The latest (9/20 2018) issue of Famitsu includes an interview with mecha designers Miyatake Kazutaka (Mazinger Z, Space Battleship Yamato, Super Dimensional Fortress Macross) and Ishiwata Makoto (Gargantia on the Verdurous Planet, Valvrave the Liberator, Gundam UC 0096: Last Sun), who discuss Japanese mecha design and Zone of the Enders: The 2nd Runner M∀RS. While the two did not participate in the game, they contributed to the limited edition’s booklet with their own original Orbital Frame designs. The interview was conducted on the museum ship Mikasa at the Mikasa Park in Yokosuka.
『ANUBIS ZONE OF THE ENDERS : Ｍ∀ＲＳ』発売記念特集！ ポスターやDLC付録も【先出し週刊ファミ通】 #ZOE_MARS #ANUBIS_MARS https://t.co/laRQ884m8b pic.twitter.com/jUouHprSB8
— ファミ通.com (@famitsu) September 4, 2018
Part 1 of the interview is available here
The interviewer brings up how the interview is being conducted inside the former battleship Mikasa, decomissioned after 1922 and repurposed into a museum, located in the Yokosuka Mikasa Park which is near to their homes, and asks what meaning Mikasa has to them.
Miyatake says that there used to be two schools close to the Mikasa, and that he went to one of them. The Mikasa had just been returned to Japan from America then, and he played on the deck of the ship almost every day. This led to him later studying the history of the ship, and talking to people associated with it, and he knows a lot about what led to the ship being put on display now. He also says that he saw with his own eyes the damage done to the ship by the Baltic Fleet at the battle of Tsushima, which has since been restored, and that it was thanks to this that he knew how ships got damaged in battle, which let discuss with Itano Ichiro about how iron plates take damage, for dozens of minutes at a time, when they were working together on Macross.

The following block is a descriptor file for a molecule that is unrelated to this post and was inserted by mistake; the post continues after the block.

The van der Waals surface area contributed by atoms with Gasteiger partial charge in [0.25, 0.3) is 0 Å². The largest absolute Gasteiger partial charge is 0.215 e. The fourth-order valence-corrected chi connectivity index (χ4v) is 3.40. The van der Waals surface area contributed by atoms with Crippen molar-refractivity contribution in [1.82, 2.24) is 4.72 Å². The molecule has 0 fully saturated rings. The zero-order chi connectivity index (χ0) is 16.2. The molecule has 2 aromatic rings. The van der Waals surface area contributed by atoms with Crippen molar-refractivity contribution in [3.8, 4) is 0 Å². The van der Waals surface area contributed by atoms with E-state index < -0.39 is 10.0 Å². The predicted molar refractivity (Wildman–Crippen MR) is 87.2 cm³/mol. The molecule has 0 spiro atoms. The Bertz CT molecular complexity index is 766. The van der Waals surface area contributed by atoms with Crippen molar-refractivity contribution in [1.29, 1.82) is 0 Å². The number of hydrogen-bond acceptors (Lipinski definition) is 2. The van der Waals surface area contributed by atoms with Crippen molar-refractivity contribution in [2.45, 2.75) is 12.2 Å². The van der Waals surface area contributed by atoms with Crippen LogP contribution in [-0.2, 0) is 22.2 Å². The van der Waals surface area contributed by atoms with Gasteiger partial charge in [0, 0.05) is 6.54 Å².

Ishiwata says that Mikasa was also a playground to him as a child, but in his time it had already been restored to close to what it is like right now, though the park had not been as orderly yet. He would always go to the bow, and liked touching the ship just to feel how thick the iron was, and to this day he still comes to touch it 5-6 times a year.
Ishiwata goes on to stress the importance of seeing the real thing for mecha design, and uses ship cannons as an example: He says that the smoke coming from the barrel after a cannon is fired is very cool, but that in many anime this smoke is not shown, which bothers him as it looks like they are firing blanks. Miyatake says that if something like that bothers him, he has to go tell the animators himself, and that when working on Macross he actually did do similar things, like request environmental background sound effects for the inside of the Macross to echo the low hum of the ship’s engine that one would constantly hear inside a real-world battleship.
The two discuss the balance between keeping expressions simple for animation and including realism, and Miyatake says that it’s part of a designer’s job to advise the higher stuff on what sort of expressions to include if they believe it would improve the quality; Small nuances like the way sound comes in, or a flash of light, can easily be overlooked by other staff, and the sum of these small details can make a massive difference, meaning that this responsiblity falls on the designers’ shoulders.
To this, Ishiwata says that in his design work on an as-of-yet unannounced robot anime, he thought to make it more realistic than ever, by doing things such as only using JIS-defined bolt sizes, but once he started doing this it became difficult to tell when to stop. Miyatake offers his advice on this matter, saying to “just do it”: This was the approach Itano Ichiro took when working on Macross, doing things like researching the differences in how stainless steel and iron plates break.